Even if some part of it survives, the reef will never again be what it was, but there is still great beauty in this world of ours. And there are so many ways to protect what we still have. And so many ways to add more. If not a reef, a painting. If not a crystalline blue sky, a poem. If not a rain forest, a song. Because I believe, as I have said before, that the only antidote to the hatred and fear and destruction in and of this world is to create. Make art. Make love. Plant a tree. Believe.

Don’t mourn the living. Fight for them.


On April 12, 2015, Freddie Gray, a 25-year-old African American, was taken into custody by the Baltimore Police Department for possession of a switchblade. While being transported, Gray fell into a coma and was taken to a trauma center with injuries to his spinal cord and larynx. Gray died on April 19, 2015.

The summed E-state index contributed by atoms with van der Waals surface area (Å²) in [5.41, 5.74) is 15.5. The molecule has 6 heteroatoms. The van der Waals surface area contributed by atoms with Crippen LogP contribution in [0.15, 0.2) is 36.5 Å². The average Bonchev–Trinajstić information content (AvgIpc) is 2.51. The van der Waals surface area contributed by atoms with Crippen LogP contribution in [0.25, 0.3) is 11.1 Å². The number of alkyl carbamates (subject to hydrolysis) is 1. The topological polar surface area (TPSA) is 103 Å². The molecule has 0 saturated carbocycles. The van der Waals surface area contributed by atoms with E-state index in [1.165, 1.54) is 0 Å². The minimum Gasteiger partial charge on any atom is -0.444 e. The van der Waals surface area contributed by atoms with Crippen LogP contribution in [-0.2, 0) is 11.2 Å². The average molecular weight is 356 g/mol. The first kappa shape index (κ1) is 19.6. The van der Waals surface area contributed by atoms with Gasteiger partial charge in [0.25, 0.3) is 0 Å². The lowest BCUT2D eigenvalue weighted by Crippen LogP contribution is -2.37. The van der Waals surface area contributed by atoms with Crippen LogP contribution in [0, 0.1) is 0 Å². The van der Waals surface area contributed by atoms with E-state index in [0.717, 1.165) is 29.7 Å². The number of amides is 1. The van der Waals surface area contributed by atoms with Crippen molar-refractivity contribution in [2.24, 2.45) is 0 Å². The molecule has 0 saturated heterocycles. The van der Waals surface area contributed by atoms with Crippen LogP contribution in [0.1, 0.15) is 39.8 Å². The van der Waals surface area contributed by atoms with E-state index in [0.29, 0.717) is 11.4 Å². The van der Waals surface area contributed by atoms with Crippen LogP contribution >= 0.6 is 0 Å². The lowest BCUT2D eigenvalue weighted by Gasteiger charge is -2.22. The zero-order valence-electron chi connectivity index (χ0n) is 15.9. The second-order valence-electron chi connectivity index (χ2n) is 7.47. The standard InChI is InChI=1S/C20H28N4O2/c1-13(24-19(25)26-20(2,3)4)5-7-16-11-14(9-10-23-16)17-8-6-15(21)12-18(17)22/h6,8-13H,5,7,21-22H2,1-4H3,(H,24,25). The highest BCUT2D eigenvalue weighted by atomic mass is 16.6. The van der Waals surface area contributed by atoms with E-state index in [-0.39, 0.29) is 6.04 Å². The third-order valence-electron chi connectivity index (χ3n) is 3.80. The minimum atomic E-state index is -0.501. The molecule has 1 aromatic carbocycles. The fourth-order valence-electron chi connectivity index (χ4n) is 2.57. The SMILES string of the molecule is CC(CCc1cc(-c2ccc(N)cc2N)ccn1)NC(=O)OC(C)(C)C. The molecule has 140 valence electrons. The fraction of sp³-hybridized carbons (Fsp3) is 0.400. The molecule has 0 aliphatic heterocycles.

— “Death of Freddie Gray,” Wikipedia

Since his death, beginning with an organized protest on April 25, Baltimore has erupted in violence. At least that’s what the media would have us believe. There has been little coverage of the peaceful protests–one of them 10,000 strong.

But it’s the violence that people are talking about. The violence that people are condemning with words that underscore the root of the problem.

It is easy to say that violence is never justified, but that assumes that there are always alternatives–the most common of which is that these people should be working within the system to change their circumstances. But that judgement contains a number of fallacies:

  • That these protesters have a voice
  • That they have the means to make a voice heard
  • That it is possible to have any impact on a system that they do not, in any real and meaningful way, belong to

It is easy to judge when we come from a place of privilege–white, male, straight, educated, employed, financially secure, safe in your neighborhood, community, and home, having access to resources like libraries, healthy food, health care, a roof over your head. Even if we are only privileged in a couple of ways, we are still a vast distance removed from what it means to live without it.